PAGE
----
Saturday, November 24, 2007

Shedding Some Light on Seasonal Affective Disorder (SAD)

First you notice a loss of energy. You're not as chipper in the morning as you usually are. You find yourself snacking more often to try to jack yourself up, but you simply put on weight. You're not as enthusiastic as usual, and sometimes you're even feeling in the dumps. You don't have a history of depression--and you certainly don't have the signs of major depressive disorder--but it certainly feels as though you're down.

Interestingly, as many as two-thirds of all people who display signs of atypical depression evidence seasonality to their symptoms. This seasonal syndrome, known as SAD (seasonal affective disorder), affects roughly 10% of individuals in winter regions with reduced sunlight. My own experience with SAD began in Syracuse, NY, where I taught on the faculty of an academic department of psychiatry and ran a counseling program for medical and health science students. Quite a few of these students experienced symptoms of lowered energy and mood that were seasonally related.

To this day, even though I'm in sunnier suburban Chicago, I keep a phototherapy light in my office. This cranks out the light equivalent to a sunny day. Although I personally do not experience a full-blown SAD, I do experience the subclinical signs commonly known as winter blues. The daily dose of full sunlight has been helpful in starting my days--quite literally--on a bright note.

Studies in Finland find that the combination of exercise and light significantly improves seasonal mood declines. Interestingly, the authors found that even healthy individuals without winter blues benefit from the combination of light and exercise. Their work suggests that the light exposure has an even greater impact on mood than the exercise. My own experience is that light therapy is often sufficient for people who experience those winter blues; those who experience more profound depressive symptoms in winter can also benefit from a course of anti-depressant medication.

Mood affects decisions and can also impact concentration and other aspects of performance. Seasonal patterns of mood decline often go unnoticed. A careful investigation of your own mood patterns may help you take the steps to smooth your equity curve when the dark, dreary days of winter are upon us.


StockMarketTechnician said...

Hi Brett,

I have often considered buying a light box, but keep putting it off. I am back to considering it again.


There are some studies that indicate that just 10 minutes-a-day of sun-light can produce a sufficient amount of "natural" vitamin D to have a significant effect on the development of most cancers. Vitamin D is produced in the epidermal or outer layer of the skin when ultraviolet radiation reacts with 7-dehydrocholesterol.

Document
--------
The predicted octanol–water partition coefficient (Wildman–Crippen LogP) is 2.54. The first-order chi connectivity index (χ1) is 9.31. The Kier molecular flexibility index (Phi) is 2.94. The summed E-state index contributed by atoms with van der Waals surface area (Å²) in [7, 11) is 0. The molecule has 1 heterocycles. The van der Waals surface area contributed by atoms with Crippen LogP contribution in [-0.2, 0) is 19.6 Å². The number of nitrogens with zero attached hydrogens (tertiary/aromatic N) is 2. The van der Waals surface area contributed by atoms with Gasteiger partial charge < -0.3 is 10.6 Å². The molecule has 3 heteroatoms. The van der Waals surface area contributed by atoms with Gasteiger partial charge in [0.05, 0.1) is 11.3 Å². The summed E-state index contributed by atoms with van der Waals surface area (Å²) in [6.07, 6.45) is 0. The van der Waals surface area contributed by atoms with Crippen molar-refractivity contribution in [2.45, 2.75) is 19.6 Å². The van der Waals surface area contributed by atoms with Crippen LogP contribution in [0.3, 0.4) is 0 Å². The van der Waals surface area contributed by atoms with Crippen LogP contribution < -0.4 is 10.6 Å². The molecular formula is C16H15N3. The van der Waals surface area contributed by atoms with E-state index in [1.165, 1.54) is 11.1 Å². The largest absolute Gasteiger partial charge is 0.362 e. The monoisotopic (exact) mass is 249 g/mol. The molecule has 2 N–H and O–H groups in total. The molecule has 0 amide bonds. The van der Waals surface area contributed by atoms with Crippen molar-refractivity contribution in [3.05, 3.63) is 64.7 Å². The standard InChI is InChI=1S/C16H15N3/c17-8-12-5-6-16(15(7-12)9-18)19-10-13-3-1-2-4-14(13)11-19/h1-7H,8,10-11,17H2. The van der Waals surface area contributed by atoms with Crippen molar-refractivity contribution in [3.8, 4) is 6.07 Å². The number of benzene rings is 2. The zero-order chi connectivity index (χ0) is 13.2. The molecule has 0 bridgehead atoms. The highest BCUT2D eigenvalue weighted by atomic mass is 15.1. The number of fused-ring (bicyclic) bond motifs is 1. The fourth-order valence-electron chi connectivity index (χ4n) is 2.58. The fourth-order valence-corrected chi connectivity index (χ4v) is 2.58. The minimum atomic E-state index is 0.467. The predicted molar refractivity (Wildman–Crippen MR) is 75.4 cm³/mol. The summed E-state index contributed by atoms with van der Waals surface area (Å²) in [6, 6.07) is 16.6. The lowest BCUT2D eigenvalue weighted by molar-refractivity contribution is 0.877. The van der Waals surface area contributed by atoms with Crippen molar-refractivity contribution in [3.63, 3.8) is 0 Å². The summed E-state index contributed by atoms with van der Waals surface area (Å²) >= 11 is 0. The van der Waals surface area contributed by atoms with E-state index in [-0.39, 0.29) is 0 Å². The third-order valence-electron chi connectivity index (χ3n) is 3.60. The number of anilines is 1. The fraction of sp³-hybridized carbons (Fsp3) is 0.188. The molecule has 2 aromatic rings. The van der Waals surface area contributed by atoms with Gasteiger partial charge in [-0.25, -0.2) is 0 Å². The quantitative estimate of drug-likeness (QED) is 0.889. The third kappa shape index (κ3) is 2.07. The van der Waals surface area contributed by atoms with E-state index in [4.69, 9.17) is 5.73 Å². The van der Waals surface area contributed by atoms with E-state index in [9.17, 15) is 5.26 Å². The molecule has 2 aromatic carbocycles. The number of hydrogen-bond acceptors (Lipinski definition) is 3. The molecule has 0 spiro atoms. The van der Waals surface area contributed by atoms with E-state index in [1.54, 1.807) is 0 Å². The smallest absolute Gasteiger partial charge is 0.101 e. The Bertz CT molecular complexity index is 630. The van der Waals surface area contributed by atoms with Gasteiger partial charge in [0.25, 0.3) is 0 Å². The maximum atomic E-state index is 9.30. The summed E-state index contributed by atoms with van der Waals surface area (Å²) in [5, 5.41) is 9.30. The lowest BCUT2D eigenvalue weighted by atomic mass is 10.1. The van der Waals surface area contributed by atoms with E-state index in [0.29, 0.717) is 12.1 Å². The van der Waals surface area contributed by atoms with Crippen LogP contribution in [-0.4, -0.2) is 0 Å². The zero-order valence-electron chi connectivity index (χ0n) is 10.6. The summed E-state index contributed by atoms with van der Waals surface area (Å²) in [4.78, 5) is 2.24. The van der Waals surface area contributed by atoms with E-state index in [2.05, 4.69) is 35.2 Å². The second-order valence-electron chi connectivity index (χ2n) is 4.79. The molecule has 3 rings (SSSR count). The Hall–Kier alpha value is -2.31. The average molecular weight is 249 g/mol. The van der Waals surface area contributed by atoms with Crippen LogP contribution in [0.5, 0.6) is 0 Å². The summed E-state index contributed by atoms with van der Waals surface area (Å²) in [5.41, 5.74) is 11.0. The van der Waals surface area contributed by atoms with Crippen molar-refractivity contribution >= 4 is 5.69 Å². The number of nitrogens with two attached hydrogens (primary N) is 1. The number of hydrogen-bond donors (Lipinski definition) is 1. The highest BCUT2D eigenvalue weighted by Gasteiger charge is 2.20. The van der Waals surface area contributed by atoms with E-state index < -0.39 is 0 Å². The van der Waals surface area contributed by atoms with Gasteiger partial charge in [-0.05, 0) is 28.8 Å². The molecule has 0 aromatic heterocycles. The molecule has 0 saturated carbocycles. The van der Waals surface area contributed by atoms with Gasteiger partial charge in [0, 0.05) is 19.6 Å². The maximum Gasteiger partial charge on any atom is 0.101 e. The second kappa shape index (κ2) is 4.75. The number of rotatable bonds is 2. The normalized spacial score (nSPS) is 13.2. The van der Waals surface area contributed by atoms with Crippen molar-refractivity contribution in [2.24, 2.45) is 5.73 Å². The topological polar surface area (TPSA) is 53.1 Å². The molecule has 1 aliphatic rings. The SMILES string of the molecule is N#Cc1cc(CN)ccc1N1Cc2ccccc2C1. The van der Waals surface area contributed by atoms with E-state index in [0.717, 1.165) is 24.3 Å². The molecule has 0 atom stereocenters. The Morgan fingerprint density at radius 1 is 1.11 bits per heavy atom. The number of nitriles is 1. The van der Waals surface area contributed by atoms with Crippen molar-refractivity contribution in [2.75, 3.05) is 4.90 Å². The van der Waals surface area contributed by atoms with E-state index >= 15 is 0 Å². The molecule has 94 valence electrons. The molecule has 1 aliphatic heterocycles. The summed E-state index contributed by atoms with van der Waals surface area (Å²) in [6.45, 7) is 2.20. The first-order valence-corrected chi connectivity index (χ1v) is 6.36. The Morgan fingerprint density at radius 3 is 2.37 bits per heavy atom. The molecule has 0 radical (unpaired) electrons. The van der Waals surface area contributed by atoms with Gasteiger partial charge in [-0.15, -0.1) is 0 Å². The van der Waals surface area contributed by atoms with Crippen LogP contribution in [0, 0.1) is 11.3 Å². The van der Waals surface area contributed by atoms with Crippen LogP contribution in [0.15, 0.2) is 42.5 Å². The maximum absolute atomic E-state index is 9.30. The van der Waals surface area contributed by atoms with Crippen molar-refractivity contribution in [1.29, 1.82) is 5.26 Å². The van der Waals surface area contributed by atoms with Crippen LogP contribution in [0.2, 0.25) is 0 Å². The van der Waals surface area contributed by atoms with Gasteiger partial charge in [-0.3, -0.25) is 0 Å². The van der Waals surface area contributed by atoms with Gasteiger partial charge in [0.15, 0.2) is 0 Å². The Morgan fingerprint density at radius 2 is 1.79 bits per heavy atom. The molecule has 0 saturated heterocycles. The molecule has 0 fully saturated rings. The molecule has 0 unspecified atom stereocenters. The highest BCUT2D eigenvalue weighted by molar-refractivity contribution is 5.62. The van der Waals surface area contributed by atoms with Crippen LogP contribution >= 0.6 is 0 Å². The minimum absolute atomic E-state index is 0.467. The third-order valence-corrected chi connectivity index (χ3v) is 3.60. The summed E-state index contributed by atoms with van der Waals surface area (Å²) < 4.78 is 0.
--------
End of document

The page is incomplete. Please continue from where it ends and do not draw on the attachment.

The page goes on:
Exercise has some advantages to health that most people do not think about. It increases blood flow to the various filtering systems throughout the body: lungs, liver, kidneys and lymph nodes.

The lumph nodes are located in the lymphatic system, which is a collection of tubes that transport watery waste from the tissues back to the circulatory system, where the waste can be removed by the liver, kidneys and lungs. The lumph nodes are also a filtering system removing bacteria and viruses from the body, and an important system to start a series of defensive actions against cancer.

However, fluids can only pass through the lymphatic system when muscles expand and contract. This only occurs when we move. The more we move muscles, the better our bodies can keep our tissues clean and healthy.

No muscle movement equals no removal of waste in our tissues, and no defense actions against diseases.



If you suffer from SAD, as I have for many a moon, it's useful to remember that when or if you move.

I moved to Seattle, a town known for its 'Winter Blues', a little over a year ago and high on my list of priorities was an apartment with plenty of light. I even went to far as to take a compass with me to make sure I'd be getting that morning sun.

I pay a hefty premium for the light, the windows and the view; but I'm certain that without it both my mood and consequently, my trading would suffer.

B said...

Is it important to use the light box at a specific time each morning or just sometime in the morning? I found some good advice here too: but I think I need a light box...

Also, how do you find the "right" light box?

Brett Steenbarger, Ph.D. said...

Hi B,

Morning (early) is usually recommended. The Sun Box unit I use was the one used in the NIMH clinical studies of light therapy, so that's why I went with that--